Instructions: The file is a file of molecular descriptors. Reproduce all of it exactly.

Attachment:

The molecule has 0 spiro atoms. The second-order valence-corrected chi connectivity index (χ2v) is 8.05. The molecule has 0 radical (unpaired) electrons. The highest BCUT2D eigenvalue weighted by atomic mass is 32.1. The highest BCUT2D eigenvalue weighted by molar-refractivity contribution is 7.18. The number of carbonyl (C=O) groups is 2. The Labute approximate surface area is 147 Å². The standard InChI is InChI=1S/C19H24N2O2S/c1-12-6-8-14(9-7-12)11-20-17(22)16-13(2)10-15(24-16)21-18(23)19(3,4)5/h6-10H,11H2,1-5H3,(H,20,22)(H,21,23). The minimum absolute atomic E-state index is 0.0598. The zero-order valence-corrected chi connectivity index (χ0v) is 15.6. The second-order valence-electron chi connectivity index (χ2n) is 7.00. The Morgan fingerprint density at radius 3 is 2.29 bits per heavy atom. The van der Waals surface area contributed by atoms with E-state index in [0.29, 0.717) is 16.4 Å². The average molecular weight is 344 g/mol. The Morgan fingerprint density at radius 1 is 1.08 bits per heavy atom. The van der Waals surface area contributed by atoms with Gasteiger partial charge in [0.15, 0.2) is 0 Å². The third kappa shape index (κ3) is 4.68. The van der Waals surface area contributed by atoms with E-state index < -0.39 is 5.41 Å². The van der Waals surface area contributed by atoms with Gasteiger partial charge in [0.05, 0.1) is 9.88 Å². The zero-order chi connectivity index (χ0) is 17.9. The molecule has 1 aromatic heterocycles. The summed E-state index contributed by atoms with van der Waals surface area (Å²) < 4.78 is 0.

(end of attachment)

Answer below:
The molecule has 0 spiro atoms. The second-order valence-corrected chi connectivity index (χ2v) is 8.05. The molecule has 0 radical (unpaired) electrons. The highest BCUT2D eigenvalue weighted by atomic mass is 32.1. The highest BCUT2D eigenvalue weighted by molar-refractivity contribution is 7.18. The number of carbonyl (C=O) groups is 2. The Labute approximate surface area is 147 Å². The standard InChI is InChI=1S/C19H24N2O2S/c1-12-6-8-14(9-7-12)11-20-17(22)16-13(2)10-15(24-16)21-18(23)19(3,4)5/h6-10H,11H2,1-5H3,(H,20,22)(H,21,23). The minimum absolute atomic E-state index is 0.0598. The zero-order valence-corrected chi connectivity index (χ0v) is 15.6. The second-order valence-electron chi connectivity index (χ2n) is 7.00. The Morgan fingerprint density at radius 3 is 2.29 bits per heavy atom. The van der Waals surface area contributed by atoms with E-state index in [0.29, 0.717) is 16.4 Å². The average molecular weight is 344 g/mol. The Morgan fingerprint density at radius 1 is 1.08 bits per heavy atom. The van der Waals surface area contributed by atoms with Gasteiger partial charge in [0.15, 0.2) is 0 Å². The third kappa shape index (κ3) is 4.68. The van der Waals surface area contributed by atoms with E-state index < -0.39 is 5.41 Å². The van der Waals surface area contributed by atoms with Gasteiger partial charge in [0.05, 0.1) is 9.88 Å². The zero-order chi connectivity index (χ0) is 17.9. The molecule has 1 aromatic heterocycles. The summed E-state index contributed by atoms with van der Waals surface area (Å²) < 4.78 is 0.